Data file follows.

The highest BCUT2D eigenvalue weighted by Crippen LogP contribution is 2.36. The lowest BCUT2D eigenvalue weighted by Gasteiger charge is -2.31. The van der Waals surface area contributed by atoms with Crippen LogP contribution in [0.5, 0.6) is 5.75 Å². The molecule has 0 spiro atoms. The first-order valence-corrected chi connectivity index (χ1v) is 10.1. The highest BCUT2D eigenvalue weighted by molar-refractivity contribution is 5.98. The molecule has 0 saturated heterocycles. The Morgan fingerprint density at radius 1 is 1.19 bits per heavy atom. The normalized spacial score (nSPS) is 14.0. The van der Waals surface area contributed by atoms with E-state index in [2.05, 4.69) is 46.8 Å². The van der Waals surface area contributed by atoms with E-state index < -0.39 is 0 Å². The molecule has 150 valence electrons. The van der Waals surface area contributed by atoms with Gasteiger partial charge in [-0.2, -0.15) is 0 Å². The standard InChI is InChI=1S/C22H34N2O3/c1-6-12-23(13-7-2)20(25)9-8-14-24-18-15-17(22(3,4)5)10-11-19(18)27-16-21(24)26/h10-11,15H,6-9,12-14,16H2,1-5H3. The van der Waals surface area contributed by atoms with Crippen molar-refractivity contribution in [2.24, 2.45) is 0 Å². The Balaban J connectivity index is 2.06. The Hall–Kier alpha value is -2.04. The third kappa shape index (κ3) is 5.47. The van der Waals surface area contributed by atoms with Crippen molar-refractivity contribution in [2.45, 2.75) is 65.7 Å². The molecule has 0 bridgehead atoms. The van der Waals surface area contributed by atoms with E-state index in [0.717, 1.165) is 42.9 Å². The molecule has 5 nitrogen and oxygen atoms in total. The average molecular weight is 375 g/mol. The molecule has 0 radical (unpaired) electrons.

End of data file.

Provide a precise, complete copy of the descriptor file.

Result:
The highest BCUT2D eigenvalue weighted by Crippen LogP contribution is 2.36. The lowest BCUT2D eigenvalue weighted by Gasteiger charge is -2.31. The van der Waals surface area contributed by atoms with Crippen LogP contribution in [0.5, 0.6) is 5.75 Å². The molecule has 0 spiro atoms. The first-order valence-corrected chi connectivity index (χ1v) is 10.1. The highest BCUT2D eigenvalue weighted by molar-refractivity contribution is 5.98. The molecule has 0 saturated heterocycles. The Morgan fingerprint density at radius 1 is 1.19 bits per heavy atom. The normalized spacial score (nSPS) is 14.0. The van der Waals surface area contributed by atoms with E-state index in [2.05, 4.69) is 46.8 Å². The van der Waals surface area contributed by atoms with E-state index < -0.39 is 0 Å². The molecule has 150 valence electrons. The van der Waals surface area contributed by atoms with Gasteiger partial charge in [-0.2, -0.15) is 0 Å². The standard InChI is InChI=1S/C22H34N2O3/c1-6-12-23(13-7-2)20(25)9-8-14-24-18-15-17(22(3,4)5)10-11-19(18)27-16-21(24)26/h10-11,15H,6-9,12-14,16H2,1-5H3. The van der Waals surface area contributed by atoms with Crippen molar-refractivity contribution in [2.24, 2.45) is 0 Å². The Balaban J connectivity index is 2.06. The Hall–Kier alpha value is -2.04. The third kappa shape index (κ3) is 5.47. The van der Waals surface area contributed by atoms with Crippen molar-refractivity contribution in [2.45, 2.75) is 65.7 Å². The molecule has 0 bridgehead atoms. The van der Waals surface area contributed by atoms with E-state index in [0.717, 1.165) is 42.9 Å². The molecule has 5 nitrogen and oxygen atoms in total. The average molecular weight is 375 g/mol. The molecule has 0 radical (unpaired) electrons.